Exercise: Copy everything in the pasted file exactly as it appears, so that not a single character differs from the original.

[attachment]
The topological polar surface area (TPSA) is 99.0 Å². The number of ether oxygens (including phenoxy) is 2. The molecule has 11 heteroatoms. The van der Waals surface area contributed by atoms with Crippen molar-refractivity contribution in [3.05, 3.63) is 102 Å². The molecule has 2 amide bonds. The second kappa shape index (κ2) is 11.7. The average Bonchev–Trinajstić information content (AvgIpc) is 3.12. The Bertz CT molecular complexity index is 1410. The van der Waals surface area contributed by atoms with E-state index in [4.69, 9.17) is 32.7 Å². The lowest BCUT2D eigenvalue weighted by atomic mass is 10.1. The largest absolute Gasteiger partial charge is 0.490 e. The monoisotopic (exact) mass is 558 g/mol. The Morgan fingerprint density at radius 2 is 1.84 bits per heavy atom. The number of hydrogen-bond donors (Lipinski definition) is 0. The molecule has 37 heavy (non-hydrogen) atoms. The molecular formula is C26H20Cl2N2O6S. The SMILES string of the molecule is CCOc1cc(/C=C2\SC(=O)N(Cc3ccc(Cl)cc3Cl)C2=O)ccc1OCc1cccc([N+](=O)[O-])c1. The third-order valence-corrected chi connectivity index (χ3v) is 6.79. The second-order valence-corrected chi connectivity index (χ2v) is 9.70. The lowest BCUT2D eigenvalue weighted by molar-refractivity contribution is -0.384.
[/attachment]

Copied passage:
The topological polar surface area (TPSA) is 99.0 Å². The number of ether oxygens (including phenoxy) is 2. The molecule has 11 heteroatoms. The van der Waals surface area contributed by atoms with Crippen molar-refractivity contribution in [3.05, 3.63) is 102 Å². The molecule has 2 amide bonds. The second kappa shape index (κ2) is 11.7. The average Bonchev–Trinajstić information content (AvgIpc) is 3.12. The Bertz CT molecular complexity index is 1410. The van der Waals surface area contributed by atoms with E-state index in [4.69, 9.17) is 32.7 Å². The lowest BCUT2D eigenvalue weighted by atomic mass is 10.1. The largest absolute Gasteiger partial charge is 0.490 e. The monoisotopic (exact) mass is 558 g/mol. The Morgan fingerprint density at radius 2 is 1.84 bits per heavy atom. The number of hydrogen-bond donors (Lipinski definition) is 0. The molecule has 37 heavy (non-hydrogen) atoms. The molecular formula is C26H20Cl2N2O6S. The SMILES string of the molecule is CCOc1cc(/C=C2\SC(=O)N(Cc3ccc(Cl)cc3Cl)C2=O)ccc1OCc1cccc([N+](=O)[O-])c1. The third-order valence-corrected chi connectivity index (χ3v) is 6.79. The second-order valence-corrected chi connectivity index (χ2v) is 9.70. The lowest BCUT2D eigenvalue weighted by molar-refractivity contribution is -0.384.